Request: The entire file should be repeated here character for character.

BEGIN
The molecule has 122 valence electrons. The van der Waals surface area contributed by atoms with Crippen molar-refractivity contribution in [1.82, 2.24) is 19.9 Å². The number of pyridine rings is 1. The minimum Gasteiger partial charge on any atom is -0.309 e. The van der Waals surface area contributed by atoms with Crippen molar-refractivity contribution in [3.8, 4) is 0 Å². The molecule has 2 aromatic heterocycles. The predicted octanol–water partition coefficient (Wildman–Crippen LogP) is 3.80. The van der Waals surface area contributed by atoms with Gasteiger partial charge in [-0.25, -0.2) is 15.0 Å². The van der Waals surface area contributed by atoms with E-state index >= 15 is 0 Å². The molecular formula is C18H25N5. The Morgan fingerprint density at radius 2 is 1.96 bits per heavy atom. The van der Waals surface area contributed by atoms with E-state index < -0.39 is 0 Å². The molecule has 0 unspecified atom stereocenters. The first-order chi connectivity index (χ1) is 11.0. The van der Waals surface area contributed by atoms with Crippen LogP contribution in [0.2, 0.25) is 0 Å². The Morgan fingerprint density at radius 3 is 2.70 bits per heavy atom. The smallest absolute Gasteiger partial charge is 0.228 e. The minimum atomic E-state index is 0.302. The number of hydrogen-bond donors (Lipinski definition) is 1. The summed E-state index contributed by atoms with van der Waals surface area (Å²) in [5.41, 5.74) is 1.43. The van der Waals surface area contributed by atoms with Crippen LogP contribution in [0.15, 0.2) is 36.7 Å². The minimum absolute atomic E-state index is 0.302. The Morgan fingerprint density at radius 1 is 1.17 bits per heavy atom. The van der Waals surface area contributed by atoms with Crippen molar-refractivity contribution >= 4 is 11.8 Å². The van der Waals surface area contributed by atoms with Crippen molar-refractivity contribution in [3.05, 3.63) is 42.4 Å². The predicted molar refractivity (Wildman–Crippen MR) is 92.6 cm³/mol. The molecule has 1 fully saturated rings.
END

The molecule has 122 valence electrons. The van der Waals surface area contributed by atoms with Crippen molar-refractivity contribution in [1.82, 2.24) is 19.9 Å². The number of pyridine rings is 1. The minimum Gasteiger partial charge on any atom is -0.309 e. The van der Waals surface area contributed by atoms with Crippen molar-refractivity contribution in [3.8, 4) is 0 Å². The molecule has 2 aromatic heterocycles. The predicted octanol–water partition coefficient (Wildman–Crippen LogP) is 3.80. The van der Waals surface area contributed by atoms with Gasteiger partial charge in [-0.25, -0.2) is 15.0 Å². The van der Waals surface area contributed by atoms with E-state index >= 15 is 0 Å². The molecular formula is C18H25N5. The Morgan fingerprint density at radius 2 is 1.96 bits per heavy atom. The van der Waals surface area contributed by atoms with E-state index < -0.39 is 0 Å². The molecule has 0 unspecified atom stereocenters. The first-order chi connectivity index (χ1) is 11.0. The van der Waals surface area contributed by atoms with Crippen LogP contribution in [0.2, 0.25) is 0 Å². The Morgan fingerprint density at radius 3 is 2.70 bits per heavy atom. The smallest absolute Gasteiger partial charge is 0.228 e. The minimum atomic E-state index is 0.302. The number of hydrogen-bond donors (Lipinski definition) is 1. The summed E-state index contributed by atoms with van der Waals surface area (Å²) in [5.41, 5.74) is 1.43. The van der Waals surface area contributed by atoms with Crippen LogP contribution in [0.15, 0.2) is 36.7 Å². The minimum absolute atomic E-state index is 0.302. The Morgan fingerprint density at radius 1 is 1.17 bits per heavy atom. The van der Waals surface area contributed by atoms with Crippen molar-refractivity contribution >= 4 is 11.8 Å². The van der Waals surface area contributed by atoms with Crippen molar-refractivity contribution in [3.05, 3.63) is 42.4 Å². The predicted molar refractivity (Wildman–Crippen MR) is 92.6 cm³/mol. The molecule has 1 fully saturated rings.